Morgan Stanley (NYSE:MS) revealed a first-quarter loss on an accounting rule that cost it $2 billion, however excluding the special item it blew away Wall Street expectations.
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The Wall Street investment bank reported a loss of $119 million, or 6 cents a share, compared with a year-earlier profit of $736 million, or 50 cents.
Excluding one-time items, including a special accounting item known as debt calculation adjustment (DVA), Morgan Stanley earned $1.4 billion, or 71 cents, ahead of average analyst estimates of 44 cents.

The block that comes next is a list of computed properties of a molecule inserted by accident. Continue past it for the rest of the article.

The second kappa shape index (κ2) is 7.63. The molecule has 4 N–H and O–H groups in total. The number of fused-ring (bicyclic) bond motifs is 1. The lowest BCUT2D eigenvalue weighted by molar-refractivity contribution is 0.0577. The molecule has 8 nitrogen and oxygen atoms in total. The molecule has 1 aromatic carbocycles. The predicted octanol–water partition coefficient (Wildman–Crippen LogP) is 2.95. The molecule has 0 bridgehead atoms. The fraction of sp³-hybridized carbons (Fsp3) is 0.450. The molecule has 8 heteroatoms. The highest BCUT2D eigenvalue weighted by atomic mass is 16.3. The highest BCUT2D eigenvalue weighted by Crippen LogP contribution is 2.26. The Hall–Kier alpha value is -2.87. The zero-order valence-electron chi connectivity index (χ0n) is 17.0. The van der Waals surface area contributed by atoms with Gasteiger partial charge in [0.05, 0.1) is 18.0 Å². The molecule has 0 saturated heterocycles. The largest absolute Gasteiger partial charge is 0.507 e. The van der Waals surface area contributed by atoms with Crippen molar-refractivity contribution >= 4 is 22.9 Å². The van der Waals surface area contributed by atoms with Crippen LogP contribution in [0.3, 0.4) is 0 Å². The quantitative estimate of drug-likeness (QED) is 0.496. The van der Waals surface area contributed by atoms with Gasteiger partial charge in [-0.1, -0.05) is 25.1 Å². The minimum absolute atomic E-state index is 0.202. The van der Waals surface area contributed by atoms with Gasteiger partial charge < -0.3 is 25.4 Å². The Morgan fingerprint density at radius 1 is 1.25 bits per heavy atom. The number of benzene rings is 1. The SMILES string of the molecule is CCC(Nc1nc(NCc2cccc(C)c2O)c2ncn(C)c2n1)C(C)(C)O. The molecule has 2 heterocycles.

Revenue for the three months ended March 31 was $6.9 billion, down from $7.6 billion a year ago, missing the Street’s view of $7.31 billion.
“This quarter is further evidence that Morgan Stanley has rebounded from the financial crisis of 2008 and is in a significantly stronger position,” the company’s chief executive, James Gorman, said in a statement. “Of particular note was the strength in sales and trading, which showed broad-based gains across products and regions.”
Sales and trading revenues were $2.2 billion during Morgan Stanley’s latest quarter, up on both a year-over-year and quarterly basis. The company said that reflects “balanced strength across businesses and regions.”
In the investment bank’s global wealth management business, revenue climbed $3.4 billion, with a pretax profit margin of 11% up slightly from a year ago.